The Pentagon wants hackers to put its websites’ cyber defenses to the test with its bug bounty “Hack the Pentagon” program. And Hack The Pentagon is now officially up and running, with a $150,000 bounty budget. Don’t just start hacking, though: in order for that to not be a felony, you need to sign up with HackerOne.
Vetted hackers will be invited to test the security of the Department of Defense website. The program, set up by the Pentagon’s Defense Digital Service (DDS), is focused on the public-facing sites and, at least for now, won’t include the testing of more private systems and networks that may contain sensitive data or details on weapons.
Bug bounty programs are pretty common. They’re used by companies like Google and Facebook as well as startups to encourage white-hat hackers to privately disclose vulnerabilities they find in their sites and services in return for a reward, usually cash.
Hack the Pentagon, which launches in April, is the first such program designed by the federal government and is modeled on these traditional bug bounty schemes. The details of the program are still being finalized and the prizes “could involve monetary awards” reports Reuters, but this has yet to be confirmed.
The Pentagon previously conducted such tests internally but the Department of Defense says it is expecting thousands of applicants. White-hat hackers who are interested must pass a background check before they can start testing the sites.
“I am confident that this innovative initiative will strengthen our digital defenses and ultimately enhance our national security,” said Defense Secretary Ashton Carter. Chris Lynch, head of DDS, added that “Bringing in the best talent, technology, and processes from the private sector … helps us deliver comprehensive, more secure solutions to the DOD.”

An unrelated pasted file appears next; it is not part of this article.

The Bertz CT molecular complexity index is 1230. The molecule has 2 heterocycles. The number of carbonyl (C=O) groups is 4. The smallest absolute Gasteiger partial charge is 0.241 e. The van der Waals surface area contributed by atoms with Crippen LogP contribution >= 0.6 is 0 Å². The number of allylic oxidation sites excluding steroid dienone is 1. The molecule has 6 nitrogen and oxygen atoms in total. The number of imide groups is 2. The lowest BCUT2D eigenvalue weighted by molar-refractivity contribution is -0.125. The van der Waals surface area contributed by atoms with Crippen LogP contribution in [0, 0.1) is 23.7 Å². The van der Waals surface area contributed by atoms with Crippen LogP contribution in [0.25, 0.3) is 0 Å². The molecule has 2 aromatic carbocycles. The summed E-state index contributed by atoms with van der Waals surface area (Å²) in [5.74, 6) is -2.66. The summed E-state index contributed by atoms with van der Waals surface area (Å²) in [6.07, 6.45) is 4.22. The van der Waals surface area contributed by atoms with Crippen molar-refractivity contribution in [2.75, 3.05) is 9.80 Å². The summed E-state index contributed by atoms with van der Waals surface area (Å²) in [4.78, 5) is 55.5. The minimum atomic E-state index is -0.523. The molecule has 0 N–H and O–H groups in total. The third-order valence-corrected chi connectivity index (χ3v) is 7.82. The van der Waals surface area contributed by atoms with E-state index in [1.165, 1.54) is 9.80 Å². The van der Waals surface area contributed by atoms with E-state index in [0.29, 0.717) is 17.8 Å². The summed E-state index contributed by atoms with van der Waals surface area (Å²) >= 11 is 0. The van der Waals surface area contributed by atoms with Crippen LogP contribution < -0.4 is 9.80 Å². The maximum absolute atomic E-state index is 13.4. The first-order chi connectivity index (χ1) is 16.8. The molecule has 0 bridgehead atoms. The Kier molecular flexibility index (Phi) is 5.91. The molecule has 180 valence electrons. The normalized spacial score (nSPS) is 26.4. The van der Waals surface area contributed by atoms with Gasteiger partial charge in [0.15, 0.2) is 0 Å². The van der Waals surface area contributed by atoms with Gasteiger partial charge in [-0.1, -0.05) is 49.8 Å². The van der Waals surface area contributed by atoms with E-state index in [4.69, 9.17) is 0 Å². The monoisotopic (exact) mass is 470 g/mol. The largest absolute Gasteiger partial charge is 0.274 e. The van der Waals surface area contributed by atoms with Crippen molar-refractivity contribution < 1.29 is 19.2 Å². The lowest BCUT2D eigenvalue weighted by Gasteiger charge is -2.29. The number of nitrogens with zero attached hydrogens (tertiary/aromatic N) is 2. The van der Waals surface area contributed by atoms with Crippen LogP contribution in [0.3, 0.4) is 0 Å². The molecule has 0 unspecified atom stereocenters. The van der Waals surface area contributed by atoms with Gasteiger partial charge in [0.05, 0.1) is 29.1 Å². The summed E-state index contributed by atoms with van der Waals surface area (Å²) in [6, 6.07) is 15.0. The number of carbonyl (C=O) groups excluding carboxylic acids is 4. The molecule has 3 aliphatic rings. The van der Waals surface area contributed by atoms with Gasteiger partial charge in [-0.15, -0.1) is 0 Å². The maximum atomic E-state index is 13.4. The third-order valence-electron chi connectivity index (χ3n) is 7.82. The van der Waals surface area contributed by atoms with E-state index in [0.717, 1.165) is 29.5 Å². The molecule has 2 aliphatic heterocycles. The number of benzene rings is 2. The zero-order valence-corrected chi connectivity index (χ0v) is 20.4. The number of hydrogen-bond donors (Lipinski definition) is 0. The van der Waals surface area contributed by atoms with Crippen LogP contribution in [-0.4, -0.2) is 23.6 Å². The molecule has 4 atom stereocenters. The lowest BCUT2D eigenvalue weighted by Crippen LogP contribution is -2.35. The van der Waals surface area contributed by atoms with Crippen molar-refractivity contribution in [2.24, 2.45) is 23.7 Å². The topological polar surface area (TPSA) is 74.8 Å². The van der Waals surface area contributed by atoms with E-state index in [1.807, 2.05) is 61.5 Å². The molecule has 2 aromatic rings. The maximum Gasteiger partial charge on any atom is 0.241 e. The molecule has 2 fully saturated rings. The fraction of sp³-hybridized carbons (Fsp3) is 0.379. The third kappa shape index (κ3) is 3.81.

The Pentagon and several government departments are probably having a serious rethink of their cyber defense strategy following a pretty rocky couple of years that saw the Office of Personnel Management hacked, and most recently, the IRS breached by a cyberattack.
Interested parties can sign up with Hacker One, a security firm that specializes in hiring hackers to reveal vulnerabilities. Ars Technica is reporting a $150,000 bounty budget for the project, so finding a flaw could prove valuable.
Anyone legally permitted to work in the US can apply, pending a background check. The full details:
- You must have successfully registered as a participant through this security page.
- You must have a U.S. taxpayer identification number and a social security number or an employee identification number and the ability to complete required verification forms.
- You must be eligible to work within the U.S.; meaning you are a U.S. citizen, a noncitizen national of the U.S., a lawful permanent resident, or an alien authorized to work within the U.S.
- You must not reside in a country currently under U.S. trade sanctions.
- You must not be on the U.S. Department of the Treasury’s Specially Designated Nationals list.
One more exception: Current members of the U.S. Military are not permitted to participate, with one exception: United States Digital Service personnel with express approval from their supervisors.
If all this applies to you, and you’ve got some skills, sign up and see what you can do!
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